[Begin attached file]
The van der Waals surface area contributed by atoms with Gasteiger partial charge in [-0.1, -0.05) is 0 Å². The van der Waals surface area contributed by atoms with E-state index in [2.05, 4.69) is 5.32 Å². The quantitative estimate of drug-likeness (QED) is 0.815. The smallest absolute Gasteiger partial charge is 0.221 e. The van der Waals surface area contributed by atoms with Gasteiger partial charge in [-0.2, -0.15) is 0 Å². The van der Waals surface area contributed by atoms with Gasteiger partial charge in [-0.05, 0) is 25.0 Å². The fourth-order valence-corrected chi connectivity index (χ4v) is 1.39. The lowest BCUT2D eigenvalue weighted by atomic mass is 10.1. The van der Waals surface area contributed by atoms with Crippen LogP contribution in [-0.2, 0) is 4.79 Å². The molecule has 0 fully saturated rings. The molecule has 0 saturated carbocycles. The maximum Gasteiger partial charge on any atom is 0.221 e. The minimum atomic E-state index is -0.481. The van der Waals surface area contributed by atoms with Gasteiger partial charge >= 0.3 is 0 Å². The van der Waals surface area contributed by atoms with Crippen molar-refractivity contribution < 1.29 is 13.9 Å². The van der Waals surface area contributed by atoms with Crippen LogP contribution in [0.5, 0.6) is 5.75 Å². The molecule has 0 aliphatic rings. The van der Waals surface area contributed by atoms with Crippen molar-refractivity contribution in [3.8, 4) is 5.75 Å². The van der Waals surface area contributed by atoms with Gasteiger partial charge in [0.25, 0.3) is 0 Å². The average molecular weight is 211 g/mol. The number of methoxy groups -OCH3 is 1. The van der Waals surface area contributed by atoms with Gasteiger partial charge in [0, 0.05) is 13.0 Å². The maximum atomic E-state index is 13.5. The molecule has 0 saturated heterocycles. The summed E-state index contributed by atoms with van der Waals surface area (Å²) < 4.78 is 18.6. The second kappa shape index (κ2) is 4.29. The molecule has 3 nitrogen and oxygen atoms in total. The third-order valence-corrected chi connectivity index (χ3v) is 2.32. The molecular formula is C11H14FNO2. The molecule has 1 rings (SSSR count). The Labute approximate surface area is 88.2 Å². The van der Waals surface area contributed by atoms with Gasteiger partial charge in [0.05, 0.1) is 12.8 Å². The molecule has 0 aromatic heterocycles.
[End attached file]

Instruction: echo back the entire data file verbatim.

The van der Waals surface area contributed by atoms with Gasteiger partial charge in [-0.1, -0.05) is 0 Å². The van der Waals surface area contributed by atoms with E-state index in [2.05, 4.69) is 5.32 Å². The quantitative estimate of drug-likeness (QED) is 0.815. The smallest absolute Gasteiger partial charge is 0.221 e. The van der Waals surface area contributed by atoms with Gasteiger partial charge in [-0.2, -0.15) is 0 Å². The van der Waals surface area contributed by atoms with Gasteiger partial charge in [-0.05, 0) is 25.0 Å². The fourth-order valence-corrected chi connectivity index (χ4v) is 1.39. The lowest BCUT2D eigenvalue weighted by atomic mass is 10.1. The van der Waals surface area contributed by atoms with Crippen LogP contribution in [-0.2, 0) is 4.79 Å². The molecule has 0 fully saturated rings. The molecule has 0 saturated carbocycles. The maximum Gasteiger partial charge on any atom is 0.221 e. The minimum atomic E-state index is -0.481. The van der Waals surface area contributed by atoms with Gasteiger partial charge >= 0.3 is 0 Å². The van der Waals surface area contributed by atoms with Crippen molar-refractivity contribution < 1.29 is 13.9 Å². The van der Waals surface area contributed by atoms with Crippen LogP contribution in [0.5, 0.6) is 5.75 Å². The molecule has 0 aliphatic rings. The van der Waals surface area contributed by atoms with Crippen molar-refractivity contribution in [3.8, 4) is 5.75 Å². The van der Waals surface area contributed by atoms with Gasteiger partial charge in [0.25, 0.3) is 0 Å². The average molecular weight is 211 g/mol. The number of methoxy groups -OCH3 is 1. The van der Waals surface area contributed by atoms with Gasteiger partial charge in [0, 0.05) is 13.0 Å². The maximum atomic E-state index is 13.5. The molecule has 0 saturated heterocycles. The summed E-state index contributed by atoms with van der Waals surface area (Å²) < 4.78 is 18.6. The second kappa shape index (κ2) is 4.29. The molecule has 3 nitrogen and oxygen atoms in total. The third-order valence-corrected chi connectivity index (χ3v) is 2.32. The molecular formula is C11H14FNO2. The molecule has 1 rings (SSSR count). The Labute approximate surface area is 88.2 Å². The van der Waals surface area contributed by atoms with Gasteiger partial charge in [0.05, 0.1) is 12.8 Å². The molecule has 0 aromatic heterocycles.